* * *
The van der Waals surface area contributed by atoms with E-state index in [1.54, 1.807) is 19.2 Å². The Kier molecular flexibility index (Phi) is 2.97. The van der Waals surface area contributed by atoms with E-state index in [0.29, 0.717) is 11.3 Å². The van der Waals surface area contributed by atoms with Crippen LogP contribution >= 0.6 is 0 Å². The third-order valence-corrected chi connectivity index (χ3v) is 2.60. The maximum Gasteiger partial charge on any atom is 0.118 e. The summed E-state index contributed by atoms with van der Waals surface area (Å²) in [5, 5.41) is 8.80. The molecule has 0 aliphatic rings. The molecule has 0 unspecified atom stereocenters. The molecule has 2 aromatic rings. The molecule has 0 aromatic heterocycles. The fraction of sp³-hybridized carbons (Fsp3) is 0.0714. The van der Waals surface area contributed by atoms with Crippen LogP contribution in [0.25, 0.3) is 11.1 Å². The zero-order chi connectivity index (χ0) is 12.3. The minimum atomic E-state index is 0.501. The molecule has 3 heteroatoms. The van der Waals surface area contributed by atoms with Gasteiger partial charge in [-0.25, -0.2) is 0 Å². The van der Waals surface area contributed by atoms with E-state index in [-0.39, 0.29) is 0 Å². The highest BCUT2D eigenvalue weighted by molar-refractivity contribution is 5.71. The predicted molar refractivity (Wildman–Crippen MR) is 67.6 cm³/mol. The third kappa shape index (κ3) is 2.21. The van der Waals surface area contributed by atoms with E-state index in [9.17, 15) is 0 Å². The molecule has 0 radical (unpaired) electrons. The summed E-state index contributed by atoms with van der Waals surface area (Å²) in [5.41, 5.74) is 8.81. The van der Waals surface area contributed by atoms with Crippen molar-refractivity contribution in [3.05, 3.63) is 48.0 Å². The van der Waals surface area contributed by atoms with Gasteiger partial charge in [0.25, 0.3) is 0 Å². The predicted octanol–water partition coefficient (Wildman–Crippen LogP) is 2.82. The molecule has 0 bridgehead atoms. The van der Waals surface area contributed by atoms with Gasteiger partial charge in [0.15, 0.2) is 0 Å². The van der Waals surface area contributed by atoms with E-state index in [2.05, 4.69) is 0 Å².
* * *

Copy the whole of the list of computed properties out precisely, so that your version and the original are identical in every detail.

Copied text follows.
The van der Waals surface area contributed by atoms with E-state index in [1.54, 1.807) is 19.2 Å². The Kier molecular flexibility index (Phi) is 2.97. The van der Waals surface area contributed by atoms with E-state index in [0.29, 0.717) is 11.3 Å². The van der Waals surface area contributed by atoms with Crippen LogP contribution >= 0.6 is 0 Å². The third-order valence-corrected chi connectivity index (χ3v) is 2.60. The maximum Gasteiger partial charge on any atom is 0.118 e. The summed E-state index contributed by atoms with van der Waals surface area (Å²) in [5, 5.41) is 8.80. The molecule has 0 aliphatic rings. The molecule has 0 unspecified atom stereocenters. The molecule has 2 aromatic rings. The molecule has 0 aromatic heterocycles. The fraction of sp³-hybridized carbons (Fsp3) is 0.0714. The van der Waals surface area contributed by atoms with Crippen LogP contribution in [0.25, 0.3) is 11.1 Å². The zero-order chi connectivity index (χ0) is 12.3. The minimum atomic E-state index is 0.501. The molecule has 3 heteroatoms. The van der Waals surface area contributed by atoms with Gasteiger partial charge in [-0.25, -0.2) is 0 Å². The van der Waals surface area contributed by atoms with E-state index in [-0.39, 0.29) is 0 Å². The highest BCUT2D eigenvalue weighted by molar-refractivity contribution is 5.71. The predicted molar refractivity (Wildman–Crippen MR) is 67.6 cm³/mol. The third kappa shape index (κ3) is 2.21. The van der Waals surface area contributed by atoms with E-state index in [9.17, 15) is 0 Å². The molecule has 0 radical (unpaired) electrons. The summed E-state index contributed by atoms with van der Waals surface area (Å²) in [5.41, 5.74) is 8.81. The van der Waals surface area contributed by atoms with Crippen molar-refractivity contribution in [3.05, 3.63) is 48.0 Å². The van der Waals surface area contributed by atoms with Gasteiger partial charge in [0.25, 0.3) is 0 Å². The predicted octanol–water partition coefficient (Wildman–Crippen LogP) is 2.82. The molecule has 0 bridgehead atoms. The van der Waals surface area contributed by atoms with Gasteiger partial charge in [0.15, 0.2) is 0 Å². The van der Waals surface area contributed by atoms with E-state index in [2.05, 4.69) is 0 Å².